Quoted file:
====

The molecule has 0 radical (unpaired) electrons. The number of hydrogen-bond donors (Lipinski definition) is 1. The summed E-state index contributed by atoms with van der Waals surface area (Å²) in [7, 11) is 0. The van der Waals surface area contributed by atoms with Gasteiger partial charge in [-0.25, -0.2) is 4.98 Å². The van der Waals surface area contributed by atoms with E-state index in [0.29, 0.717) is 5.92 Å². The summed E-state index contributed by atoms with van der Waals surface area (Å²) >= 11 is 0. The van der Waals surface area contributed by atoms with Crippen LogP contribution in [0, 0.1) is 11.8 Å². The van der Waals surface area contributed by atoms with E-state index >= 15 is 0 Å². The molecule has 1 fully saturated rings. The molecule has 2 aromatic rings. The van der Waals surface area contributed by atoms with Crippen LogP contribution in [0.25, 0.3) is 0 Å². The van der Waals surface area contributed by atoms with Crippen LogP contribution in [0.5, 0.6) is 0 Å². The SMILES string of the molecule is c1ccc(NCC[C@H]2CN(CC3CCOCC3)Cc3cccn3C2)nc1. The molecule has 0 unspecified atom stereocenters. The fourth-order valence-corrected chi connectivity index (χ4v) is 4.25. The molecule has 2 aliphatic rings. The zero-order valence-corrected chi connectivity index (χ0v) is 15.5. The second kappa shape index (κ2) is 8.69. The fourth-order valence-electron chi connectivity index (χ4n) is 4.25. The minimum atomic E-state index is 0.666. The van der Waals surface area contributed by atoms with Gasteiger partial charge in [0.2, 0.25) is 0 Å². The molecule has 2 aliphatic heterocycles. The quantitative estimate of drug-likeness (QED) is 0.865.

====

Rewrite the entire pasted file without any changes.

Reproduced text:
The molecule has 0 radical (unpaired) electrons. The number of hydrogen-bond donors (Lipinski definition) is 1. The summed E-state index contributed by atoms with van der Waals surface area (Å²) in [7, 11) is 0. The van der Waals surface area contributed by atoms with Gasteiger partial charge in [-0.25, -0.2) is 4.98 Å². The van der Waals surface area contributed by atoms with E-state index in [0.29, 0.717) is 5.92 Å². The summed E-state index contributed by atoms with van der Waals surface area (Å²) >= 11 is 0. The van der Waals surface area contributed by atoms with Crippen LogP contribution in [0, 0.1) is 11.8 Å². The van der Waals surface area contributed by atoms with E-state index >= 15 is 0 Å². The molecule has 1 fully saturated rings. The molecule has 2 aromatic rings. The van der Waals surface area contributed by atoms with Crippen LogP contribution in [0.25, 0.3) is 0 Å². The van der Waals surface area contributed by atoms with Crippen LogP contribution in [0.5, 0.6) is 0 Å². The SMILES string of the molecule is c1ccc(NCC[C@H]2CN(CC3CCOCC3)Cc3cccn3C2)nc1. The molecule has 0 unspecified atom stereocenters. The fourth-order valence-corrected chi connectivity index (χ4v) is 4.25. The molecule has 2 aliphatic rings. The zero-order valence-corrected chi connectivity index (χ0v) is 15.5. The second kappa shape index (κ2) is 8.69. The fourth-order valence-electron chi connectivity index (χ4n) is 4.25. The minimum atomic E-state index is 0.666. The van der Waals surface area contributed by atoms with Gasteiger partial charge in [0.2, 0.25) is 0 Å². The molecule has 2 aliphatic heterocycles. The quantitative estimate of drug-likeness (QED) is 0.865.